Resources on Energy-Efficient Metering & Feedback

AB Core Performance Guide – The Advanced Buildings Core Performance Guide covers the construction of small to medium commercial buildings. Section 1.7 covers the use of Performance Data in the review of building performance.
www.advancedbuildings.net/corePerf.htm

EISA 2007 - The federal policy act requiring the use of advanced metering by federal facilities when applicable. See also, Metering Best Practices Guide Below.
http://www1.eere.energy.gov/femp/pdfs/eisa_femp.pdf

EPA’s Energy Star Portfolio Manager Spring 2010 Report http://www.energystar.gov/ia/business/downloads/ENERGY_STAR_Snapshot_Spring_2010.pdf

California AB 1103 and Seattle Disclosure Ordinance - A few jurisdictions are adopting so called “Disclosure Ordinances” which require owners, sometimes as part of a sale, to calculate and disclose a benchmarking score or typical annual energy usage amount of all fuels for a building. So far the California State requirement of AB1103, http://www.ab1103.com/, and the city of Seattle ordinance, http://www.seattle.gov/mayor/newsdetail.asp?ID=10497&dept=48, are the most notable examples.

Proposed 2010 International Green Construction Code
http://www.iccsafe.org/cs/igcc/pages/default.aspx

FEMP Metering Best Practices Guide - A publication prepared by Pacific Northwest National Laboratory for the Federal Energy Management Program (FEMP). Meter technology, data acquisition, and analysis techniques along with cost-benefit analysis are covered in detail for electric, gas, and water usage information in commercial buildings.
http://www1.eere.energy.gov/femp/pdfs/mbpg.pdf

NBI Metering Paper - Additional resources and cost estimates summarizing Energy Information System components: Meters, data acquisition, software and analysis, with cost estimates.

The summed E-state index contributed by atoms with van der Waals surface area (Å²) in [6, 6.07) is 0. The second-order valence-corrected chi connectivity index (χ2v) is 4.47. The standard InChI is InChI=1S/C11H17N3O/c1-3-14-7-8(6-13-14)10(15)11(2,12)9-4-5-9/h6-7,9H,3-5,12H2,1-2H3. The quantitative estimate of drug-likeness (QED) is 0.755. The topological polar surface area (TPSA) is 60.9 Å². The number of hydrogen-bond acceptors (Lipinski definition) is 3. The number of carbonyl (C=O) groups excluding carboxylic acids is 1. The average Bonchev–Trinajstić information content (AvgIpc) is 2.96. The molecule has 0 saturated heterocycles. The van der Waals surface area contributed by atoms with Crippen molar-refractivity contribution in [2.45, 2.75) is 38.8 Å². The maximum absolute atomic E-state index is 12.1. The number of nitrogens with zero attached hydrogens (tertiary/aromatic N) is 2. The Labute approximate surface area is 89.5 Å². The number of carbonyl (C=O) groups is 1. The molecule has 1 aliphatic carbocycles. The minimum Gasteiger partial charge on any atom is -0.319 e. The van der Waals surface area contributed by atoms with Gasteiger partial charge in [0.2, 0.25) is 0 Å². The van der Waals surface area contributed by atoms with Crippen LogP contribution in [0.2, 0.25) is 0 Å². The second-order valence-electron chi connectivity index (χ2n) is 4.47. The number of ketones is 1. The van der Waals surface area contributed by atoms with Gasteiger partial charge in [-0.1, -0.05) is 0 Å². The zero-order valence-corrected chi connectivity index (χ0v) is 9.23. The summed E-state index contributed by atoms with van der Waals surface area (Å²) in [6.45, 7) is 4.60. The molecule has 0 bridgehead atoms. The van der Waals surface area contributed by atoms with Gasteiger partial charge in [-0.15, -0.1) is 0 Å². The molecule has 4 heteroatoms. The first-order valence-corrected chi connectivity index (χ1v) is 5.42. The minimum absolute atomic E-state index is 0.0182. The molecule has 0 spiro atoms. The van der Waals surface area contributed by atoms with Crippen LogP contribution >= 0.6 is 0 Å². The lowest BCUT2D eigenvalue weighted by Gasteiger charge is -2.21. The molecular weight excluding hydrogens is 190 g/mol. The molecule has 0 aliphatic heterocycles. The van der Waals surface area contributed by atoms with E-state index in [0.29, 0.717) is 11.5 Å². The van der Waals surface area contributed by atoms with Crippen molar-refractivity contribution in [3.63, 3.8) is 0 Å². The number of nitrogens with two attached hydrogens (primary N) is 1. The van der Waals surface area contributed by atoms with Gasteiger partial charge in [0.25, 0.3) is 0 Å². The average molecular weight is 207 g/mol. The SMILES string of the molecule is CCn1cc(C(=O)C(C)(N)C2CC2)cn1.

http://newbuildings.org/sites/default/files/metering-EPA%2083378201.pdf

Lawrence Berkeley National Lab EIS Paper - A brochure that leads to two links to extensive LBNL research papers into EIS including an examination of definitions, products, and services in the EIS space.
http://eetd.lbl.gov/BT/hpcbs/pubs/EIS-brochure.pdf

Lawrence Berkeley National Lab Monitoring Based Commissioning (MBCx) Paper - A formal examination of the use of EIS in improving and maintaining efficiency performance in Retro-Commissioning using permanent installed meters and monitoring to baseline and track energy usage.
http://cx.lbl.gov/MBCx.html

EnerNOC Example - Third-party Facility Monitor - An example of a company that provides an EEMS and energy monitoring services for MBCx and ongoing energy tracking for owners and managers of commercial real estate typically at the whole building level.
http://www.enernoc.com/solutions/energy-efficiency.php

Chiller Plant Monitoring Example - An example of a third-party energy monitoring company, among other services, that provides a Facility Manager EIS including monitoring at the equipment level to ensure persistence in high performance of the HVAC system.
http://www.optimumenergyhvac.com/NewStandard.pdf

Useful Definitions

  • Energy Information System (EIS) – A system of meter, sensors and analysis software that collect and analyze the data at a building or campus for the purpose of increasing energy efficiency in building or site operations.
  • Interval meter, advanced meter, “smart meter” – An energy meter that provides usage and rate of usage information for a particular fuel at intervals short enough to be used in operation improvement, typically every 15 minutes. For electrical meters more detailed power quality analysis may be provided.